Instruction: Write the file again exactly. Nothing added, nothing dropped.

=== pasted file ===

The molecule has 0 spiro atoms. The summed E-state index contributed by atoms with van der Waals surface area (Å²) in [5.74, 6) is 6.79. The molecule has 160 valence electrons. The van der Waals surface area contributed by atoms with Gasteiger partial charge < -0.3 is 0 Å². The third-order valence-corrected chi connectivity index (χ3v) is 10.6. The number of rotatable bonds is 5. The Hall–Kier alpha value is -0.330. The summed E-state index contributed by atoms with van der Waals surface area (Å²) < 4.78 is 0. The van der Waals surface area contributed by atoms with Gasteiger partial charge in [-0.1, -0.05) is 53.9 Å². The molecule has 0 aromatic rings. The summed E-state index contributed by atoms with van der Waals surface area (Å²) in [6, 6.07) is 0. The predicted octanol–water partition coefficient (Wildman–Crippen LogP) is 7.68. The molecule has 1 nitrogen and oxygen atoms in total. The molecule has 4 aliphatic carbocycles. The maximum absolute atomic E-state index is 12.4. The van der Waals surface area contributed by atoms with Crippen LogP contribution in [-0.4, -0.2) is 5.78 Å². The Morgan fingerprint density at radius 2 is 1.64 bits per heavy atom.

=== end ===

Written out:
The molecule has 0 spiro atoms. The summed E-state index contributed by atoms with van der Waals surface area (Å²) in [5.74, 6) is 6.79. The molecule has 160 valence electrons. The van der Waals surface area contributed by atoms with Gasteiger partial charge < -0.3 is 0 Å². The third-order valence-corrected chi connectivity index (χ3v) is 10.6. The number of rotatable bonds is 5. The Hall–Kier alpha value is -0.330. The summed E-state index contributed by atoms with van der Waals surface area (Å²) < 4.78 is 0. The van der Waals surface area contributed by atoms with Gasteiger partial charge in [-0.1, -0.05) is 53.9 Å². The molecule has 0 aromatic rings. The summed E-state index contributed by atoms with van der Waals surface area (Å²) in [6, 6.07) is 0. The predicted octanol–water partition coefficient (Wildman–Crippen LogP) is 7.68. The molecule has 1 nitrogen and oxygen atoms in total. The molecule has 4 aliphatic carbocycles. The maximum absolute atomic E-state index is 12.4. The van der Waals surface area contributed by atoms with Crippen LogP contribution in [-0.4, -0.2) is 5.78 Å². The Morgan fingerprint density at radius 2 is 1.64 bits per heavy atom.